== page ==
1.15 Ear health
Why is it important?
Hearing loss among Aboriginal and Torres Strait Islander peoples is widespread and much more common than for non-Indigenous Australians. Hearing loss, especially in childhood, can lead to linguistic, social and learning difficulties and behavioural problems in school. Such difficulties may reduce educational achievements and have lifelong consequences for employment, income, social success and contact with the criminal justice system (Williams et al. 2009).
Otitis media is an inflammation of the middle ear. Otitis media with effusion involves a collection of fluid within the middle ear space, and chronic suppurative otitis media occurs with persistent discharge through a persistent perforation in the eardrum and active bacterial infection within the middle ear space, which lasts several weeks or more. The WHO regards a prevalence of chronic suppurative otitis media of greater than 4% as a massive public health problem requiring urgent action (WHO 2004a). Several studies have found that Indigenous children living in remote communities experience high rates of severe and persistent ear infections (Edwards et al. 2014; Morris et al. 2007; Gunasekera et al. 2009; Coates 2009). Indigenous children have earlier onset of otitis media and it persists longer (Jervis-Bardy et al. 2014). Otitis media is associated with poverty, crowded housing conditions, passive smoking and nutritional deficiencies (Burns J et al. 2013).
National survey data which rely on self-reporting may under-estimate conditions that are undiagnosed. For example, while the 2008 Social Survey showed 12% of Indigenous children in the NT had ear/hearing problems, ear disease was found in 30% of the 10,605 Indigenous children tested in prescribed areas (remote areas and town camps) between July 2007 and 30 June 2009 as part of the Northern Territory Emergency Response (NTER) (AIHW & DoHA 2009). Of the 6,894 children who received audiology/ENT services as part of the NTER and the Stronger Futures in the NT programme (SFNT) between August 2007 and June 2014, two-thirds (66%) had at least one middle ear condition, 26% had otitis media with effusion and 12% had chronic suppurative otitis media. In 2012–13, 51% of the children receiving audiology services under the SFNT had some form of hearing loss and 10% moderate/severe/profound hearing impairment (AIHW 2014ac). For those children who had received care under the NTER and then SFNT, the proportion with at least one type of middle ear condition had decreased from 86% to 73%. Most (64%) experienced an improvement in hearing.
There has been a significant decline in the national proportion of Indigenous children aged 0–14 years with self-reported hearing conditions, from 11% in 2001 to 7% in 2012–13. In remote areas the decline was steeper, from 18% to 9%. However, in 2012–13 the proportion of Indigenous children with ear health problems was still twice the rate for non-Indigenous children. WA had the highest rate for Indigenous children (11%) and Qld the lowest (5%). Deafness was reported for 3.4% of Indigenous children, otitis media for 2.8% and other ear diseases 1.2%. In 2012–13, ear/ hearing problems were more common for Indigenous children aged 4–14 years living in the most socio-economically disadvantaged areas (10%) compared with the most advantaged areas (2%). Indigenous children with ear/hearing problems were more likely to visit a doctor in the last 2 weeks (28%) than those without ear/hearing problems (11%).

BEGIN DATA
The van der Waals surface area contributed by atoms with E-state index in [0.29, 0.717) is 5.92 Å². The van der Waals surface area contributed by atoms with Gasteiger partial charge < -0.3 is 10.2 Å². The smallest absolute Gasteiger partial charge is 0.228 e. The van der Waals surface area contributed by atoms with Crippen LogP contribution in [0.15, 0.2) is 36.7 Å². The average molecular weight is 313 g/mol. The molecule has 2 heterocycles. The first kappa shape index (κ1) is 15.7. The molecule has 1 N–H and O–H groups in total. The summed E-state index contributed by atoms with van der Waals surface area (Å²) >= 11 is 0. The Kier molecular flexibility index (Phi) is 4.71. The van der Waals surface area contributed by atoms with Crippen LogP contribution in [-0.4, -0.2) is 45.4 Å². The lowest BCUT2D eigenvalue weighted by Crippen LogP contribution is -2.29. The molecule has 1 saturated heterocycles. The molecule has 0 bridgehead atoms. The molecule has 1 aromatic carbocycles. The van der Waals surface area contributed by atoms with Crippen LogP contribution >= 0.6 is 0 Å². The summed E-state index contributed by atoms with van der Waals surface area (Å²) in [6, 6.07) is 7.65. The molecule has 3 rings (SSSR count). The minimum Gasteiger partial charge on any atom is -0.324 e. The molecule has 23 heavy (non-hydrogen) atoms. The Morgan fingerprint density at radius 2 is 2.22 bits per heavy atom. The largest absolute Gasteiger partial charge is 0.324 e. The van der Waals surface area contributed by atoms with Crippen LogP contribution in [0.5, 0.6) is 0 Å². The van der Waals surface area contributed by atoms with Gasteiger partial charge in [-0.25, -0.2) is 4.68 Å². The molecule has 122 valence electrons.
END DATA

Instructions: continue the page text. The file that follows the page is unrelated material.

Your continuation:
In 2012–13, 12% of the total Indigenous population had a reported ear health problem. The pattern of ear health problems varies with age. Otitis media is more prevalent in children while reported deafness increases steadily with age. In 2012–13, deafness was reported for 3% of Indigenous children, with rates rising steadily to 26% of those aged 55 years and over. In 2012–13, hearing loss was higher for Indigenous Australians than for non-Indigenous Australians in all age groups from 0–54 years of age. After adjusting for differences in the age structure of the two populations, otitis media among Indigenous Australians was 2.4 times as high as the non-Indigenous rate, with rate ratios of 1.4 for deafness and 1.3 for ear health problems overall.
During the two years to June 2013, there were around 5,300 hospitalisations for Indigenous Australians for ear disease. The Indigenous rate (3.0 per 1,000) was similar to the non-Indigenous rate (2.6 per 1,000). Rates for Indigenous children aged 0–4 years were less than those for non-Indigenous children, while for those aged 5–14 years the Indigenous rate was 1.7 times as high. For Indigenous children aged 0–14 years the rate was 3 times as high in remote and very remote areas (18 and 17 per 1,000) as in major cities 6 per 1,000. Since 2004–05, there has been a 56% increase in ear- related hospitalisations for Indigenous children aged 0–14 years (no change for non-Indigenous children) and a 33% increase for those 15 years and over (6% increase for non-Indigenous Australians) in NSW, Vic, Qld, WA, SA and the NT combined.
In 2012–13, the rate of myringotomy procedures (incision in the eardrum to relieve pressure caused by excessive fluid build-up) in hospital was 1.8 per 1,000 in the population for both Indigenous Australians and other Australians (AIHW 2014f). However, in 2013–14 the elective surgery median wait time for myringotomy procedures was 58 days for Indigenous patients compared with 54 days for other Australian patients (public hospital waiting lists) (AHIW 2014g). In the period from July 2011 to June 2013, Indigenous children aged 0–14 years were hospitalised for tympanoplasty procedures (a reconstructive surgical treatment for a perforated eardrum) at 5.5 times the rate of non-Indigenous children. One in ten children fitted with a hearing aid or cochlear implant in 2010 were Indigenous (AIHW and AIFS 2014).